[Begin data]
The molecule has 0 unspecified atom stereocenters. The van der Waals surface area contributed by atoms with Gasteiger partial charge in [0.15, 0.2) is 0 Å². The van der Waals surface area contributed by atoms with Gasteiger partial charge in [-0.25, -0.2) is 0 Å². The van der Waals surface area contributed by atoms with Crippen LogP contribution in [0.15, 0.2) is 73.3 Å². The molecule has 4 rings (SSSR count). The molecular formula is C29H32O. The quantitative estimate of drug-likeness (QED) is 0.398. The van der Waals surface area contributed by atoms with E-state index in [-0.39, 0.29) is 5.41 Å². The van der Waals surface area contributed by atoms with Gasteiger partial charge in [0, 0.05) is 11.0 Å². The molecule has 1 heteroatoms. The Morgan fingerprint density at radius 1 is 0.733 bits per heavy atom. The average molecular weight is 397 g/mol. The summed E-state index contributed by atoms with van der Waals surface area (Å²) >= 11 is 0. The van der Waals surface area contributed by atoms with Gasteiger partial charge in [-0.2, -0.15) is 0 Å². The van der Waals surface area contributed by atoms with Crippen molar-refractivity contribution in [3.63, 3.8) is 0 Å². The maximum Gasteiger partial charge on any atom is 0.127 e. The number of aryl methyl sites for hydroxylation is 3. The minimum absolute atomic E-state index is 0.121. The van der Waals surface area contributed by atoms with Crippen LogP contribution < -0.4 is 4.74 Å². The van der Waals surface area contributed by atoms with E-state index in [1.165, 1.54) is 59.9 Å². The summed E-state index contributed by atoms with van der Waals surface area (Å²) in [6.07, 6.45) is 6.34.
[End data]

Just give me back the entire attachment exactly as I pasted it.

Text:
The molecule has 0 unspecified atom stereocenters. The van der Waals surface area contributed by atoms with Gasteiger partial charge in [0.15, 0.2) is 0 Å². The van der Waals surface area contributed by atoms with Gasteiger partial charge in [-0.25, -0.2) is 0 Å². The van der Waals surface area contributed by atoms with Crippen LogP contribution in [0.15, 0.2) is 73.3 Å². The molecule has 4 rings (SSSR count). The molecular formula is C29H32O. The quantitative estimate of drug-likeness (QED) is 0.398. The van der Waals surface area contributed by atoms with E-state index in [-0.39, 0.29) is 5.41 Å². The van der Waals surface area contributed by atoms with Gasteiger partial charge in [0, 0.05) is 11.0 Å². The molecule has 1 heteroatoms. The Morgan fingerprint density at radius 1 is 0.733 bits per heavy atom. The average molecular weight is 397 g/mol. The summed E-state index contributed by atoms with van der Waals surface area (Å²) >= 11 is 0. The van der Waals surface area contributed by atoms with Gasteiger partial charge in [-0.2, -0.15) is 0 Å². The van der Waals surface area contributed by atoms with Crippen molar-refractivity contribution in [3.63, 3.8) is 0 Å². The maximum Gasteiger partial charge on any atom is 0.127 e. The number of aryl methyl sites for hydroxylation is 3. The minimum absolute atomic E-state index is 0.121. The van der Waals surface area contributed by atoms with Crippen LogP contribution < -0.4 is 4.74 Å². The van der Waals surface area contributed by atoms with E-state index in [1.165, 1.54) is 59.9 Å². The summed E-state index contributed by atoms with van der Waals surface area (Å²) in [6.07, 6.45) is 6.34.